This important family includes the pea- and the jungle-fowl and the various pheasants.
The peacock is not found at altitudes above 4000 feet.
Jungle-fowl are abundant on the Nilgiris. He who keeps his eyes open may occasionally see one of these birds running across a road in the hills. This must not lead the observer to think that jungle-fowl spend most of their time in sprinting across roads. The fact of the matter is that the fowl tribe do not appreciate their food unless they have to scratch for it. Paths and roads are highly scratchable objects, hence they are largely resorted to for food; further, they are used for the purpose of the daily dust-bath in which every self-respecting fowl indulges. If these birds are disturbed when feeding or bathing, they do not make for the nearest cover as most other birds do: they insist on running across the road, thereby giving the grateful sportsman a clear shot. The domestic rooster has the same habit. So has the Indian child. To test the truth of these assertions, it is only necessary to drive briskly along a street at the side of which children or fowls are playing in perfect safety. At the sight of the horse, the child or hen, as the case may be, makes a dash for the far side of the road, and passes almost under the horse's nose. The fowl always gets across safely. The child is not so fortunate.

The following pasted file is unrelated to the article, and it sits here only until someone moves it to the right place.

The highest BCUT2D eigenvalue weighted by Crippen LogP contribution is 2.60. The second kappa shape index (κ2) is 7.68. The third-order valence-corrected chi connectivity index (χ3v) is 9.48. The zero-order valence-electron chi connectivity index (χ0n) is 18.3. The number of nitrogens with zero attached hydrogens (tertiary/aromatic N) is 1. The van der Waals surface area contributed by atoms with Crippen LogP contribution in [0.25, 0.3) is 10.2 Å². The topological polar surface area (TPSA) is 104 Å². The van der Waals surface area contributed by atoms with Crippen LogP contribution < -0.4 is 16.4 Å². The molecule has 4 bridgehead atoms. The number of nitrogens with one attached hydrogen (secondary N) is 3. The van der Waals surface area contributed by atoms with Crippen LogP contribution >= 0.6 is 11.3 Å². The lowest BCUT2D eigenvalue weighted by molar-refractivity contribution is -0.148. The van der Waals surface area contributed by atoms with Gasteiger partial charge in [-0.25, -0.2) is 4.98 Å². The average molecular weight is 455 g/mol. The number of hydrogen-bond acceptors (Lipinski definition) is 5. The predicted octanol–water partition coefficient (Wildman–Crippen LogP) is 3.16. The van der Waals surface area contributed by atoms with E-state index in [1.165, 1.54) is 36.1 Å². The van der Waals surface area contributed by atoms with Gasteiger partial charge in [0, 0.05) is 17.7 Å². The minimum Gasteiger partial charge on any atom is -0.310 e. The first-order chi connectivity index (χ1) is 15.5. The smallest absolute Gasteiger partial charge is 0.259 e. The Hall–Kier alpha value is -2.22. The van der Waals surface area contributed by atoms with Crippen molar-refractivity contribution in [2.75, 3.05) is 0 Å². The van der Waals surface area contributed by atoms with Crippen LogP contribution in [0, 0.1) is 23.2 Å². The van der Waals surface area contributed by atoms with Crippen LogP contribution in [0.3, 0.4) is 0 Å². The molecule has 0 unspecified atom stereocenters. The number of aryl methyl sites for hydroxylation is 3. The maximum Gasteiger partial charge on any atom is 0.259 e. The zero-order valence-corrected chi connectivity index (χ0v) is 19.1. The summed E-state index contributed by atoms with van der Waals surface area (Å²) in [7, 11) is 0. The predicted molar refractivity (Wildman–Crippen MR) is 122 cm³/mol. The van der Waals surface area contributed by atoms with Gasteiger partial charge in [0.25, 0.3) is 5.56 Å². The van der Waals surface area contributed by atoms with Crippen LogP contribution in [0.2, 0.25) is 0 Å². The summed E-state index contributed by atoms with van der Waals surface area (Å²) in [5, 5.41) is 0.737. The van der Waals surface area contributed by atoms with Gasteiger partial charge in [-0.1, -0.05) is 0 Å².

Two species of jungle-fowl have partitioned the Indian peninsula between them. The red species (Gallus ferrugineus) has appropriated the part of India which lies between Kashmir and the Godavery; while the grey jungle-fowl (G. sonnerati) has possessed itself of the territory south of the Godavery. The third jungle-fowl (G. lafayetti) has to be content with Ceylon, but the size of its name very nearly makes up for its deficiency in acres!
Davison is my authority for stating that the Strobilanthes whitiani, which constitutes the main undergrowth of many of the forests of the Nilgiris, seeds only once in about seven years, and that when this plant is seeding the grey jungle-fowl assemble in vast numbers to feed on the seed. They collect in the same way for the sake of bamboo seeds. The crow of the cock, which is heard chiefly in the morning and the evening, is not like that of the red jungle-fowl. It has been syllabised kuk-kah-kah-kaha-kuk. The call of the hen may be expressed by the syllables kukkun-kukkun.
The red spur-fowl (Galloperdix spadicea) is perhaps the most abundant game bird of the Nilgiris. It is quite partridge-like in shape. Both sexes have red legs and a patch of red skin round the eye. The feathers of the cock are dull red with blue edges, while those of the hen are black with broad buff margins. The cock may be described as a dull red bird with a grey head and some buff scale-like markings, and the hen as a grey bird, heavily barred with black.
The only quail commonly seen on the Nilgiris is the painted bush-quail (Microperdix erythrorhynchus). A bird in shape like a partridge, but not much larger than a sparrow, is probably this species. The prevailing hue is umber brown with coarse black blotches. The cock has the breast white and the head black with a white eyebrow. The head of the hen is dull red. The bill, legs, and feet of both sexes are red.